GIVE US LIBERTY
Formula One has new owners and, on the whole, this is a good thing
IBERTY Media has taken the rst steps in a R115,5 billion deal to become F1’s new owner. Early days yet, of course, but the initial signs are good. Indeed, they could hardly be anything else given the money-grabbing ethos of the outgoing CVC Capital Partners, a private-equity company that had no interest whatsoever in developing the sport.
It should be said from the outset that the actual racing, at least in the short term, will not change. Liberty Media, as the name suggests, is more interested in expanding media revenue growth and sponsorship development. The company has accepted that F1’s biggest weakness in that area is declining spectator and TV viewing gures and a failure to engage the younger generation. As a media conglomerate, Liberty should be able to put that right.
There are, of course, possible downsides. For a company such as Liberty to get a return on its investment, there could be a need for 25 races (a possibility enshrined in the agreement binding the sport). This would place an impossible demand on engineers and mechanics already struggling to cope with this year’s record roster of 21 Grands Prix.
On the other hand, Liberty appears to be aware of the need to assist race promoters rather than continually beat them over the head with an outrageous escalation of the race fees demanded by Ecclestone and his bosses at CVC.
Meanwhile, Ecclestone remains at his command post in the F1 paddock.
LLiberty’s knowledge of F1’s unique ways is extremely limited, so it’s a sensible move to retain the services of the man who controls everything from race fees to the colour and distribution of paddock passes. Once Liberty has a better understanding, expect to see Ecclestone hand over the commercial reins, possibly to Zak Brown, the 44-year-old entrepreneur responsible for bringing UPS, Johnny Walker and Martini to Ferrari, Mclaren and Williams respectively.
Liberty is not a charitable institution. The American conglomerate – part of 21st Century Fox – owns the secondlargest US cable television company and is listed on the New York Stock Exchange, obliging Liberty to remain transparent and keep the authorities and current shareholders happy.
The directors have clearly been attracted by an income of more than R123 billion guaranteed by existing contracts over the next 10 years. But the signs are that Liberty is also aware of F1’s past. Chase Carey, chairman of the newly formed F1 group, hinted as much during a recent interview that also demonstrated his company’s willingness to embrace the sport.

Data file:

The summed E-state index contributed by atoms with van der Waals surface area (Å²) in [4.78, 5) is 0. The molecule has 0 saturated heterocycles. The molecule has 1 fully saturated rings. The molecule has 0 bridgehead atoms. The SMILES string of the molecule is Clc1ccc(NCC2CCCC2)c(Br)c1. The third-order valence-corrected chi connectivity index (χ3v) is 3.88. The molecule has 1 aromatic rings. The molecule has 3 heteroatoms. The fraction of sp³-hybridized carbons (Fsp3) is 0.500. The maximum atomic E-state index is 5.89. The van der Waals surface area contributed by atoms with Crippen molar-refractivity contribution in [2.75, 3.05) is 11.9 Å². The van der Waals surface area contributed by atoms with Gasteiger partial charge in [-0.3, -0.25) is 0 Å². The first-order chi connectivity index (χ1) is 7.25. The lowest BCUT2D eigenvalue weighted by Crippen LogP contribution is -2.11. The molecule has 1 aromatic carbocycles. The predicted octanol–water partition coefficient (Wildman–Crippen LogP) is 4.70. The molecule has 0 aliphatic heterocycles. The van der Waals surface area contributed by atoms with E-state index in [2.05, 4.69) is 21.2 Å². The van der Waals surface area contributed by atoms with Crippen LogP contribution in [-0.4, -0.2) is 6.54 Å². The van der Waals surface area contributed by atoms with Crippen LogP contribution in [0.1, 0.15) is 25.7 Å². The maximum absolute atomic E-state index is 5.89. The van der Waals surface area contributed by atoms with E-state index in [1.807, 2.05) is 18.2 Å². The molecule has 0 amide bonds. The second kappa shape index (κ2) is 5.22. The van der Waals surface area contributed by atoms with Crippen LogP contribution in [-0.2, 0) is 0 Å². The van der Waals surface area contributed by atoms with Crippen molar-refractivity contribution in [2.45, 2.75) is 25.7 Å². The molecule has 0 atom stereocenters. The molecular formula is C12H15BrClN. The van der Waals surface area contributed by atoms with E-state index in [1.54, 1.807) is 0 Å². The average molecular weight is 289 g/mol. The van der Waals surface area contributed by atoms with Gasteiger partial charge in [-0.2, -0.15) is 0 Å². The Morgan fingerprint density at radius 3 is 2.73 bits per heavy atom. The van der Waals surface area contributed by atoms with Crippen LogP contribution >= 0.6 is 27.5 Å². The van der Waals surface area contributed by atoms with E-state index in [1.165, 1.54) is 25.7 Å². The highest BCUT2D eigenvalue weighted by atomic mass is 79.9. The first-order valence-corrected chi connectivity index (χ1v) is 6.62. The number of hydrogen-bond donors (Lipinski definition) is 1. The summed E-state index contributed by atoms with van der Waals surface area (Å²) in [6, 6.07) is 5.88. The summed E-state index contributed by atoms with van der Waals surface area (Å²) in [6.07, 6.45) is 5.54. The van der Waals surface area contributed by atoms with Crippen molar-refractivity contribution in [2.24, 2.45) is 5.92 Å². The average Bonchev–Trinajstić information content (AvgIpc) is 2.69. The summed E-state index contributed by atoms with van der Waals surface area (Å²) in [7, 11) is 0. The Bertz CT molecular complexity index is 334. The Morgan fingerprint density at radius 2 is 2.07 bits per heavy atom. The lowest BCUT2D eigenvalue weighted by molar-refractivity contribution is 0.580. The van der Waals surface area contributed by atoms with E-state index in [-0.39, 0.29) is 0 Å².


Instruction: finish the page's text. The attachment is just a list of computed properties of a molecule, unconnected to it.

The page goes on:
“As a global sport, there are opportunities, and we’re excited about the opportunity to grow it in the Americas and Asia,” said Carey. “But I want to be clear that the established markets that have been the home and foundation of F1, with Europe in particular, are of critical importance. We do want to continue to take advantage of the global footprint of this sport and we think there are those growth opportunities. Those markets in the US and Asia are ones for us to develop.”
Even allowing for Liberty’s need to make money, this is encouraging for traditional venues such as Monza, Hockenheim and Silverstone, currently being squeezed dry to the point of withering on the championship vine. This promises to be a substantial change to the existing policy of chasing new venues oated by government subsidies, regardless of how tenuous the long-term business plan may be (South Korea, India and Turkey; here today, gone tomorrow).
Such short-term opportunism has fuelled F1’s greed and raised the race fee bar to a ridiculous level. This, in turn, has driven ticket prices up and attendance down. CVC could not have cared less about the accompanying disengagement between F1 and potential young fans. Nor could they be bothered about the loss of the French Grand Prix and the threat of the German, British, Italian, Belgian and American races following in the sad wake of the oldest Grand Prix.
Liberty’s wish to soften the blow for race promoters will necessarily entail persuading the teams to spend less and reduce their excessive demands: no bad thing. There are clearly choppy seas ahead, but the course being set by the new owner is aiming for calmer waters that may be some distance away but worth striving to reach if the very fabric of F1 is not to be torn apart by greed.
It is heartening to learn that Liberty is keen to explore the vast, largely untapped home market in the United States, as well as preserving some of the sport’s traditions. During this necessary resetting of F1’s historic compass, wouldn’t it be nice if a means could also be found to recognise and rekindle South Africa’s signi cant contribution to F1’s heritage?